TOKYO, July 25- The dollar held gains versus the yen on Friday and the euro stood steady after rebounding from an eight-month low against the greenback as data painted a brighter picture of the U.S. and eurozone economies.» Read More
The euro zone economy recorded its first ever contraction in the second quarter, pulled down by falling activity in its biggest economies, which could lead to a technical recession.
The Bank of England held interest rates steady at 5 percent Thursday, as widely expected, as opposing concerns of rising inflation and slowing economic growth left policy makers without clear direction.
The European Central Bank is widely expected to keep interest rate on hold Thursday, but is monetary policy really the most important thing for the future of the Euro-Zone economy?
Euro zone inflation jumped to another record high of 4.1 percent year-on-year in July as forecast, data showed on Thursday, but a bleak economic outlook may discourage interest rate increases this year.
The European Central Bank and the Swiss National Bank will offer banks long-term loans in dollars in an extension of coordinated efforts with the U.S. Federal Reserve to ease money market tensions.
The euro zone economy appears to be taking a hammering as a key business survey released on Thursday painted a deteriorating picture, coming in well below analysts' expectations.
The euro zone posted an unadjusted trade deficit much wider than expected in May as imports grew at more than double the rate of exports, data showed on Friday.
Ireland is still a good place to invest and can compete globally despite the country's recent rejection of the Lisbon Treaty and stalling economic growth, Irish Prime Minister Brian Cowen told CNBC.
Euro zone economic growth is likely to be weak in the second and third quarters before staging a recovery, and second-round inflation effects need to be prevented, ECB President Jean-Claude Trichet said.
Euro-zone rates rose to 4.25% as the central bank fights inflation, but ECB President Jean-Claude Trichet's message was slightly dovish.
A petition to halt interest rate hikes in the euro zone notwithstanding, European Central Bank President Jean-Claude Trichet will in all likelihood boost interest rates when the policy makers meet Thursday.
The world's biggest central banks are pulling in opposite directions and it seems their efforts are only contributing to one thing: a weaker dollar. Vote for your preferred central banker.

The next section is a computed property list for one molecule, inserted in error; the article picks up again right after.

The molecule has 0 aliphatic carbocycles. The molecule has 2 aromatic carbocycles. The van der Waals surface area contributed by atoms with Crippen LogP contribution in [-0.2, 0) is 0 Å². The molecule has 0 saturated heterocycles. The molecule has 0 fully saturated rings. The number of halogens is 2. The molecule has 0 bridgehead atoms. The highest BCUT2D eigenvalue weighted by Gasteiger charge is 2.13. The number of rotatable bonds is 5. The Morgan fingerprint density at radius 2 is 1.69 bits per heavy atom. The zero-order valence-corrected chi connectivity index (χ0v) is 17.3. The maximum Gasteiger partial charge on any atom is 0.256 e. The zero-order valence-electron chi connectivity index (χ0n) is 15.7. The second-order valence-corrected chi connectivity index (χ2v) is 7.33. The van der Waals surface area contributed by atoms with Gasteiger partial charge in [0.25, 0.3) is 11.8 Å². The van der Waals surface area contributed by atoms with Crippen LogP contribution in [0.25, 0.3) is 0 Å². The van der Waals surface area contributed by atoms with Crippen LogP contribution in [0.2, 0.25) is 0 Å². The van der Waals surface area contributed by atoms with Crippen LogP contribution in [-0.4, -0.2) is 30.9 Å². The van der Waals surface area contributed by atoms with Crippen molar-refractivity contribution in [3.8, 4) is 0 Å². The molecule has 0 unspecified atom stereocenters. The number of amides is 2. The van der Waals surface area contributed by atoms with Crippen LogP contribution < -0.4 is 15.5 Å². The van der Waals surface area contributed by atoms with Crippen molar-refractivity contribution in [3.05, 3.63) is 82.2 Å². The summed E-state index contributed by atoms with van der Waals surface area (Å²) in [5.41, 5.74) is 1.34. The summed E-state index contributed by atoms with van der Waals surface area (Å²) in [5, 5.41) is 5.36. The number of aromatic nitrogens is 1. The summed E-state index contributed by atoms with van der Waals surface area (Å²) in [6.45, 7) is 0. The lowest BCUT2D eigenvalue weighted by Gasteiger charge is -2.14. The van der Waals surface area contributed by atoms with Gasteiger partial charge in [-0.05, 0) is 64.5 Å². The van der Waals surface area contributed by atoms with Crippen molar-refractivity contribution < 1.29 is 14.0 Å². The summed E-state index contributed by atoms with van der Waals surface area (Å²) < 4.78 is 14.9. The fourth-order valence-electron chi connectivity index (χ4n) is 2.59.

There is a risk inflation will "explode" if the European Central Bank does not act decisively to counter it, ECB President Jean-Claude Trichet was quoted on Wednesday as saying.
U.S. Treasury Secretary Henry Paulson said on Tuesday that discussions with European Central Bank chief Jean-Claude Trichet about inflation led quickly to food and oil prices, and he reiterated his respect for central bank monetary policy decisions.
Euro zone inflation jumped to a record high of 4.0 percent in June, cementing expectations the European Central Bank will raise interest rates this week despite slowing economic growth.
Inflation risks have increased in the medium term and the European Central Bank stands ready to counter inflationary pressures, ECB President Jean-Claude Trichet told the EU Parliament on Wednesday.
Germany may report a shrinking in its economy for the second quarter of this year and stagnation would probably be a positive outcome, Deputy Economy Minister Walther Otremba said on Tuesday.
Ireland will this year see its first recession since 1983, but recovery will be faster than when the economy shrank then, a government-funded research body said on Tuesday.
Euro zone services and manufacturing activity both fell unexpectedly into contraction in June, a key survey showed on Monday, although the weakness may not be pronounced enough to deter an ECB rate hike in July.
The average asking price of a UK property fell in June as mortgage providers cherry-picked customers and competing properties outnumbered buyers by 15 to 1, property advertiser web site Rightmove, one of Britain's biggest, said.
Get the best of CNBC in your inbox